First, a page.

Dantès’s lack of intellectual opinions follows a model of the Romantic ideal. Indeed, Dantès is a living embodiment of the Romantic idea of the cult of feelings. Romanticism, a cultural movement in nineteenth-century Europe, viewed emotion as superior to intellect and admired the human who feels over the human who calculates. Dantès simply loves and admires; he does not analyze or judge. Interestingly, when he emerges later as the Count of Monte Cristo, he is guided only by ideas. He is specifically motivated by one idea—revenge; consequently, he becomes incapable of feeling normal human sentiments. Given Dumas’s affiliation with the Romantic movement, it is not surprising to find that the Dantès of the early chapters, a man of unimpeachable character, is portrayed as a person dominated by emotion. For the same reason, it makes sense that when Dantès later falls into error and sin, becoming a strange mixture of hero and antihero, it is his intellect that takes over as a dominating yet dangerous force. This dichotomy between emotion and intellect allows Dumas to show his belief in the supremacy of the Romantic individual over the rational human being.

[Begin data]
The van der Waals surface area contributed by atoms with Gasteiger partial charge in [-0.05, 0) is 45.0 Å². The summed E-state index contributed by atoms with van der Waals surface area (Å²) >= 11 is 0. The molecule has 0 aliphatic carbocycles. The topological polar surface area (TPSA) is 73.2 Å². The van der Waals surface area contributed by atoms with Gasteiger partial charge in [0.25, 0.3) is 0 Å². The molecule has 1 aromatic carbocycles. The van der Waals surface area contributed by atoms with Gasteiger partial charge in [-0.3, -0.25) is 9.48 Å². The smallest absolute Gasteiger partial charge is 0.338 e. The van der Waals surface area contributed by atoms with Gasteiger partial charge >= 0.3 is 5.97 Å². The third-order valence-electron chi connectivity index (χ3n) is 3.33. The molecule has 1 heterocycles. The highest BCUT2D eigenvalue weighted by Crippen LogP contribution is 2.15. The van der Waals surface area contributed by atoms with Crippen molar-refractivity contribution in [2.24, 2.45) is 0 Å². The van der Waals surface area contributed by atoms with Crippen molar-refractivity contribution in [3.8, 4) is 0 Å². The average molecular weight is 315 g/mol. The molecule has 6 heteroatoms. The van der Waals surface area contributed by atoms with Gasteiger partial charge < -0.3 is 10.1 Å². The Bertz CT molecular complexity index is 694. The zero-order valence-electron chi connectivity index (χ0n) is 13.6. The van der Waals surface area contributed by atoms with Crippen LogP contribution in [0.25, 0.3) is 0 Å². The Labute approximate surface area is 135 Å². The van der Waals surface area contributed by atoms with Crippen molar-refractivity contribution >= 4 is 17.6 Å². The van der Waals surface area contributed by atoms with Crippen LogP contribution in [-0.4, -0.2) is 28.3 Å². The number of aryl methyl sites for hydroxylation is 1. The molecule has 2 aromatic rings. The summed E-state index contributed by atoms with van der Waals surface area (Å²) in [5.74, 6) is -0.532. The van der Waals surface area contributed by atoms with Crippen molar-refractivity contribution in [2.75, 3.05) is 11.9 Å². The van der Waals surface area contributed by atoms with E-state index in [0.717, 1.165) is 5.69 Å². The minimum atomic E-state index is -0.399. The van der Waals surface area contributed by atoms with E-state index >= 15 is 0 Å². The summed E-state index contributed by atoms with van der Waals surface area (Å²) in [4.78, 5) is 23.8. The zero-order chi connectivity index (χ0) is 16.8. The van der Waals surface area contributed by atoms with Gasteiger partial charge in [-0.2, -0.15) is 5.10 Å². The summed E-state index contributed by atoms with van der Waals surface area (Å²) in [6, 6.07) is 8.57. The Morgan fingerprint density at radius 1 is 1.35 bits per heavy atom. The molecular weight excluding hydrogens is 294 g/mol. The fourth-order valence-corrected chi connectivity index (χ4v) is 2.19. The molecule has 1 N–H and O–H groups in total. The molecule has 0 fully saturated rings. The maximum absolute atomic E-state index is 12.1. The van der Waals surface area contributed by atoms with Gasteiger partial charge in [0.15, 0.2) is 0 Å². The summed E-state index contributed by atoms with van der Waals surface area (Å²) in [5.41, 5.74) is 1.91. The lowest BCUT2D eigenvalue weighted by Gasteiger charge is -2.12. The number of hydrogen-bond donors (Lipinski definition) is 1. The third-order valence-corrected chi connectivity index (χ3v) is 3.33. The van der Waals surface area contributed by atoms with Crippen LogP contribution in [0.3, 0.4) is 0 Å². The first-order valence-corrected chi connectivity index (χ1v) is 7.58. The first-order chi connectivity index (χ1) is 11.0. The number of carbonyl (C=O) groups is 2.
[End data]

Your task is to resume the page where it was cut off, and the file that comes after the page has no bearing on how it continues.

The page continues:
By giving Chapter 12 the same subtitle as Chapter 2—“Father and Son”—Dumas invites us to compare the two father-son pairs portrayed in these chapters. In Chapter 2 the father and son are Louis and Edmond Dantès, a pair bound by absolute love and devotion. In Chapter 12, however, the father-son pair of Noirtier and Villefort is bound by little more than mutual distrust. When Dantès hears of his newfound good fortune, his first thought is of how he might improve life for his father; he fantasizes about all the nice things his newfound affluence will enable him to provide for the old man. Villefort, in contrast, is prepared to sacrifice his father in order to increase his own fortune. Though Villefort warns his father that the authorities are searching for a man of his description, this act is motivated not by loyalty but by self-interest: Villefort knows that his own career will be ruined if his father is charged with murder. Later, Villefort attempts to break all ties with Noirtier, even going so far as to renounce his family name. When his future in-laws ask him to state his allegiances, Villefort has no qualms about harshly denouncing his father. Here, filial loyalty serves to underscore the vast difference in character between Dantès and Villefort. Dantès’s devotion to his father reveals his kindness and basic goodness, while Villefort’s neglect and betrayal of his father expose him as a heartless conniver, looking out only for himself.